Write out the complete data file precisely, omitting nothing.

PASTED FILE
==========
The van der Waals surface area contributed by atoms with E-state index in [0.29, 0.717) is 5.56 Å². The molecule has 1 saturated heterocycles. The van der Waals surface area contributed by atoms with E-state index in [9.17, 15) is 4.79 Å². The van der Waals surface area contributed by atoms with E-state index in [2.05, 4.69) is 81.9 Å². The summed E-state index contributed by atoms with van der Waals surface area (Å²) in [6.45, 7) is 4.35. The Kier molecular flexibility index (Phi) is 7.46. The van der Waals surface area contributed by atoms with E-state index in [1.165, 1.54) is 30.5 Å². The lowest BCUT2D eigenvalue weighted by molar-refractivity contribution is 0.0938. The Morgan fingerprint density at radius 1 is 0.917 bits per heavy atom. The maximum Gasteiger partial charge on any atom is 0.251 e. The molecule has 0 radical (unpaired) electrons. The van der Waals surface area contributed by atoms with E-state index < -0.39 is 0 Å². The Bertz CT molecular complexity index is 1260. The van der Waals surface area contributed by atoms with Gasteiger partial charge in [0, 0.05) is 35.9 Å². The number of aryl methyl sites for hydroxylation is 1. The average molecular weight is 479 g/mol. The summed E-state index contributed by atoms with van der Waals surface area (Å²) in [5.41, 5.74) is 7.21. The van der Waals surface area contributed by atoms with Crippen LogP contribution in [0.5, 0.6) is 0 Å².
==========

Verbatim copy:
The van der Waals surface area contributed by atoms with E-state index in [0.29, 0.717) is 5.56 Å². The molecule has 1 saturated heterocycles. The van der Waals surface area contributed by atoms with E-state index in [9.17, 15) is 4.79 Å². The van der Waals surface area contributed by atoms with E-state index in [2.05, 4.69) is 81.9 Å². The summed E-state index contributed by atoms with van der Waals surface area (Å²) in [6.45, 7) is 4.35. The Kier molecular flexibility index (Phi) is 7.46. The van der Waals surface area contributed by atoms with E-state index in [1.165, 1.54) is 30.5 Å². The lowest BCUT2D eigenvalue weighted by molar-refractivity contribution is 0.0938. The Morgan fingerprint density at radius 1 is 0.917 bits per heavy atom. The maximum Gasteiger partial charge on any atom is 0.251 e. The molecule has 0 radical (unpaired) electrons. The van der Waals surface area contributed by atoms with E-state index < -0.39 is 0 Å². The Bertz CT molecular complexity index is 1260. The van der Waals surface area contributed by atoms with Gasteiger partial charge in [0, 0.05) is 35.9 Å². The number of aryl methyl sites for hydroxylation is 1. The average molecular weight is 479 g/mol. The summed E-state index contributed by atoms with van der Waals surface area (Å²) in [5.41, 5.74) is 7.21. The van der Waals surface area contributed by atoms with Crippen LogP contribution in [0.5, 0.6) is 0 Å².